D-day looms for Sky TV
OPINION: The 'D' stands for digital disruption.
That's the phrase used by Sky CEO John Fellet in announcing a six-month profit slump for the pay TV network.
Subscriber numbers have dropped by 44,000 compared to the same time last year.
Kiwis' love affair with rugby and other sports is no longer enough to prop up the pay TV channel.
So is it a case of evolve or die?
Like all traditional media businesses, Sky has been trying to do just that, bringing in more on-demand online services, like Fan Pass and Neon.
Window dressing compared to the much bigger play - the proposed merger with Vodafone.
The long awaited decision will be delivered by the Commerce Commission on Thursday at 8.30am.
Sky needs this merger: Rugby rights are costly, Netflix is eating into its audience, the whole television model has changed and the once unstoppable profit-making pay TV network is watching as its profits and viewers diminish.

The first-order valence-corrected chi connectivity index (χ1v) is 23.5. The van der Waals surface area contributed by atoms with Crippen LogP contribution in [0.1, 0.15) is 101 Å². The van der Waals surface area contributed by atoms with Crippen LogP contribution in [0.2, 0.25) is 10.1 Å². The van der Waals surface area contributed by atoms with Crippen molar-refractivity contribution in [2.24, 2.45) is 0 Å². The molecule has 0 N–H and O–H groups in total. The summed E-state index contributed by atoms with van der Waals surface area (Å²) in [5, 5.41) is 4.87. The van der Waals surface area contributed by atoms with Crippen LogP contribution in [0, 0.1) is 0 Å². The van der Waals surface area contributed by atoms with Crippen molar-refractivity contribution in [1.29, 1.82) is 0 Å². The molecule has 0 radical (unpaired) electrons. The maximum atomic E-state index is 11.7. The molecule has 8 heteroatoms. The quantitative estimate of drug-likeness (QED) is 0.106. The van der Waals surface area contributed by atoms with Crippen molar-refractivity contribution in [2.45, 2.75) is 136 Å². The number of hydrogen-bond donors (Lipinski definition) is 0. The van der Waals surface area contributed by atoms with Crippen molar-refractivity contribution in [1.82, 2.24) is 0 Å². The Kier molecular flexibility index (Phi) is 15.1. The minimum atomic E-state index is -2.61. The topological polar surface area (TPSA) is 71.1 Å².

If successful, Vodafone Europe owns Sky. It can put all the premium sports rights together with its mobile and broadband networks and there you have it - a one-stop shop.
Will it dominate, will it be able to dictate prices, lessen competition? Opponents - like Spark and 2degrees insist the answer is yes.
The Commerce Commission, in an earlier letter of "unresolved issues", said it wasn't satisified the deal would not substantially reduce competition.
Sky and Vodafone have been fighting their corner, but have they done enough?
Watch out tomorrow if the Commerce Commission says 'no deal'.